In the midst of the movement toward building missional church communities, it is crucial to encourage our families to develop missional mindsets. Joining the mission of Jesus Christ in the world around us is profoundly shaped by the faith we practice at home.
We caught up with Helen Lee, former assistant editor at Christianity Today, to ask her some questions about her recent book, The Missional Mom: Living with Purpose at Home & in the World. While The Missional Mom is written for mothers, its principles speak deeply to the heart of all parents who want to raise their families missionally.
ChurchLeaders: What was the catalyst for writing The Missional Mom?
Helen: The initial catalyst was becoming a mother myself! I had wanted to write a book about motherhood in part to help myself understand my own struggles and challenges with the transition to parenting. But I wasn’t quite sure how to get at the topic until I began to learn about the missional church when I was asked to do an article in 2008 for Leadership Journal (). I had not known much about the missional church until that point, but once I started understanding more about the general concept, the more I was excited by what I was learning.
Then I found myself wondering, did mothers who are living missionally have a better handle on the questions of identity and calling than I did? Did these moms have a different experience of motherhood than I did? I interviewed about 40 different women who were all living missionally in some way or another. They were all women who deeply valued their roles as moms and wives, but they also lived with intentionality and a strong sense of following a God-given mission. And what I discovered is that these moms had a deep sense of fulfillment and peace about their lives that spilled over into how they viewed motherhood. Motherhood fit into the overall calling and purpose that God had for their lives. So it was incredibly fun and inspiring to write about these women.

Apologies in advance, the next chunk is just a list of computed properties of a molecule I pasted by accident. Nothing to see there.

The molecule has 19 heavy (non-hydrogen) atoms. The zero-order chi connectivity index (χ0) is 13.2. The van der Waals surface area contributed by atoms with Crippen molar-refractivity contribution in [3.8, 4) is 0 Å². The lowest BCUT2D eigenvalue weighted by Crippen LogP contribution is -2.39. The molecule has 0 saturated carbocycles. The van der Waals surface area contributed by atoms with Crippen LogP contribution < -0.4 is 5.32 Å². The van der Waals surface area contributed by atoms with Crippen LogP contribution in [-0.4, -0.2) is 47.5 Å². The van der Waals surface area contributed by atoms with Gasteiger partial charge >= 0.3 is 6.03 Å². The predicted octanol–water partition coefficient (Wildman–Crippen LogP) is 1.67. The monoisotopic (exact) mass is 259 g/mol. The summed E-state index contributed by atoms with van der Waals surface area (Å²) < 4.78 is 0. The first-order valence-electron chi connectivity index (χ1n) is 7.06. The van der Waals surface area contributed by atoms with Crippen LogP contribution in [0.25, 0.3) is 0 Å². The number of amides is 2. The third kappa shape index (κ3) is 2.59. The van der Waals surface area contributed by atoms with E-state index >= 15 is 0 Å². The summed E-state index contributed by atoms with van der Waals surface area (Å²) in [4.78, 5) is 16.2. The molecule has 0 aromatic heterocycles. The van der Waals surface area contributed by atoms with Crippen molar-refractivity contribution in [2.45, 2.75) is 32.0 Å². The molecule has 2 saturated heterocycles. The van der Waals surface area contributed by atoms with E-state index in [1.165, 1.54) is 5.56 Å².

CL: How much do you think the “SuperMom” myth has affected Christian mothers?
Helen: I think the “SuperMom” myth has affected all mothers! We are under a great deal of pressure and stress from the surrounding culture to produce perfect, well-bred, multi-talented, brilliant children, and many Christian mothers (and fathers!) have bought into the success narrative that drives so many of today’s American families: being a great parent means that you work hard so that you can live in a nice neighborhood with great schools, get your children involved in every activity under the sun so that they can go to a great college then get a great job, so that the whole cycle can perpetuate itself. It’s the allure of the American Dream and all it represents. And it’s such an utter fallacy for us to follow.
CL: In your book, you are realistic about the difficulties moms face but also hopeful about the possibility of positive change. How do you think missional living can help moms find freedom and peace in their everyday lives?
Helen: What I’ve discovered through interviewing numerous “missional moms” is that when you live with a primary calling of seeking after God’s mission first and foremost, understanding that motherhood is one of our secondary callings through which to live out that first calling, it puts your life into the proper perspective. You were designed by God to use your gifts and abilities for his glory and to further his Kingdom; motherhood is a critical context through which we do so but by no means the only one. When mothers understand this, they experience so much passion and fulfillment as a result. This has been a transformative concept in my life, and whenever I talk to moms who have read the book, they tell me this is a transformative concept in their lives as well.
CL: Can you briefly describe what Third Culture means? Why is becoming Third Culture so important for moms who want to live missionally?
Helen: The “third-culture” concept is one I picked up from pastor Dave Gibbons in his book The Monkey and the Fish. Essentially, the third-culture mentality is one that continually looks for ways to build bridges and relationships with those who are different from us in some way – racially or socioeconomically, for example – as a way to demonstrate the power of God’s love to bring people together.
I think this is actually a piece of the missional conversation that has not emerged quite as prominently. I believe the church has an incredible opportunity to demonstrate what reconciliation is all about if we could just start embracing the third-culture mentality in our own lives. Doing so requires we are willing to take risks, step out of our comfort zones, and pursue relationships with those who may make us uncomfortable. But what better witness to the world than to show that the love of Christ has the power to reconcile even the widest chasms between people? I’d love to see more people talking about the race piece in conversations about being missional.